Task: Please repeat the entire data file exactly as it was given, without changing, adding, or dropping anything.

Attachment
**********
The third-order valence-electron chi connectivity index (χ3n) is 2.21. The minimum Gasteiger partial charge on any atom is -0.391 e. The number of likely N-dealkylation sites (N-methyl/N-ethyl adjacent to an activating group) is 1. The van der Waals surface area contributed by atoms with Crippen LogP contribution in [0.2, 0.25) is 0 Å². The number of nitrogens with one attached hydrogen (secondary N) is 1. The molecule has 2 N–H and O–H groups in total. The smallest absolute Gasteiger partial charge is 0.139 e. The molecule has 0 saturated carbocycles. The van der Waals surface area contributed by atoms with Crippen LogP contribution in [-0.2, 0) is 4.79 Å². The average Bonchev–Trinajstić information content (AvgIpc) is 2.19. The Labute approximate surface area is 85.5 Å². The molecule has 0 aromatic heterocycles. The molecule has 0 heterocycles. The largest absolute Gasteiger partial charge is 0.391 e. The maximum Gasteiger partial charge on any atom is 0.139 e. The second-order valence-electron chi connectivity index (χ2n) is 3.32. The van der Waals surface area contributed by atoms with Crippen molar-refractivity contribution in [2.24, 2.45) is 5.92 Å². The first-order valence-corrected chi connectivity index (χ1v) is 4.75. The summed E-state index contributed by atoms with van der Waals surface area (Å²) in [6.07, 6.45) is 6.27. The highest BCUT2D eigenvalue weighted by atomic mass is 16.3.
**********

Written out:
The third-order valence-electron chi connectivity index (χ3n) is 2.21. The minimum Gasteiger partial charge on any atom is -0.391 e. The number of likely N-dealkylation sites (N-methyl/N-ethyl adjacent to an activating group) is 1. The van der Waals surface area contributed by atoms with Crippen LogP contribution in [0.2, 0.25) is 0 Å². The number of nitrogens with one attached hydrogen (secondary N) is 1. The molecule has 2 N–H and O–H groups in total. The smallest absolute Gasteiger partial charge is 0.139 e. The molecule has 0 saturated carbocycles. The van der Waals surface area contributed by atoms with Crippen LogP contribution in [-0.2, 0) is 4.79 Å². The average Bonchev–Trinajstić information content (AvgIpc) is 2.19. The Labute approximate surface area is 85.5 Å². The molecule has 0 aromatic heterocycles. The molecule has 0 heterocycles. The largest absolute Gasteiger partial charge is 0.391 e. The maximum Gasteiger partial charge on any atom is 0.139 e. The second-order valence-electron chi connectivity index (χ2n) is 3.32. The van der Waals surface area contributed by atoms with Crippen molar-refractivity contribution in [2.24, 2.45) is 5.92 Å². The first-order valence-corrected chi connectivity index (χ1v) is 4.75. The summed E-state index contributed by atoms with van der Waals surface area (Å²) in [6.07, 6.45) is 6.27. The highest BCUT2D eigenvalue weighted by atomic mass is 16.3.